Educational differentials in fertility intentions and outcomes: family formation in Flanders in the early 1990s
AbstractOver the last decades the majority of European countries have witnessed fertility levels considerably below replacement. Particularly completed cohort fertility below two children per woman has raised concerns whether this trend corresponds to a decline of fertility intentions or represents a discrepancy between intended and realised fertility. Using data from the Fertility and Family Survey (FFS) conducted in 1991, we look at fertility intentions of women aged 20-39 in Flanders, documenting how intentions differ in terms of education of women and their partners, activity status and household position. For a larger group of women, we subsequently compare the effects of these characteristics on first-, second- and third-birth hazards in a prospective study based on longitudinal microdata from the 1991 and 2001 Belgian censuses. Our results indicate that lifetime fertility intentions in 1991 were above the replacement level, but also that the proportion of women having a child in the three-year period following the 1991 census is lower than the short-term intentions suggested in the FFS, particularly for first births. We find evidence of a positive educational gradient in both fertility intentions and birth hazards. For the highly educated, higher birth hazards are associated with a stronger attachment to the labour market (both before and after parenthood), homogamy to highly educated partners and more frequent uptake of (in)formal child care.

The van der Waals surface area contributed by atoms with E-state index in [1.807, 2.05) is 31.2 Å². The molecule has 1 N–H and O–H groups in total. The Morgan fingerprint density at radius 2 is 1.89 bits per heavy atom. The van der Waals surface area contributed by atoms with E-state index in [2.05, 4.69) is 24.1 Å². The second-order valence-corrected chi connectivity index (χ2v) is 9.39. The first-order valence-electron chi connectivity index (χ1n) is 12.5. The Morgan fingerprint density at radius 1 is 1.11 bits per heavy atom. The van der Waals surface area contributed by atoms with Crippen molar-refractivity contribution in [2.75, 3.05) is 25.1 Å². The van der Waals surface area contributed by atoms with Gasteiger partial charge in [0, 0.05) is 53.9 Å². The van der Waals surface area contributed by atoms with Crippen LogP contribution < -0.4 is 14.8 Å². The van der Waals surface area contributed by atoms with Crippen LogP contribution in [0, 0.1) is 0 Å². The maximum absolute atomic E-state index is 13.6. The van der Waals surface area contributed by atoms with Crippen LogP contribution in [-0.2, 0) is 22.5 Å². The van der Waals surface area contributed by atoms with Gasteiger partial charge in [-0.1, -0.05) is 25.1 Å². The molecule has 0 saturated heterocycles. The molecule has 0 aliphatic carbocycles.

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Bibliographic InfoArticle provided by Vienna Institute of Demography (VID) of the Austrian Academy of Sciences in Vienna in its journal Vienna Yearbook of Population Research.
Volume (Year): 9 (2011)
Issue (Month): 1 ()
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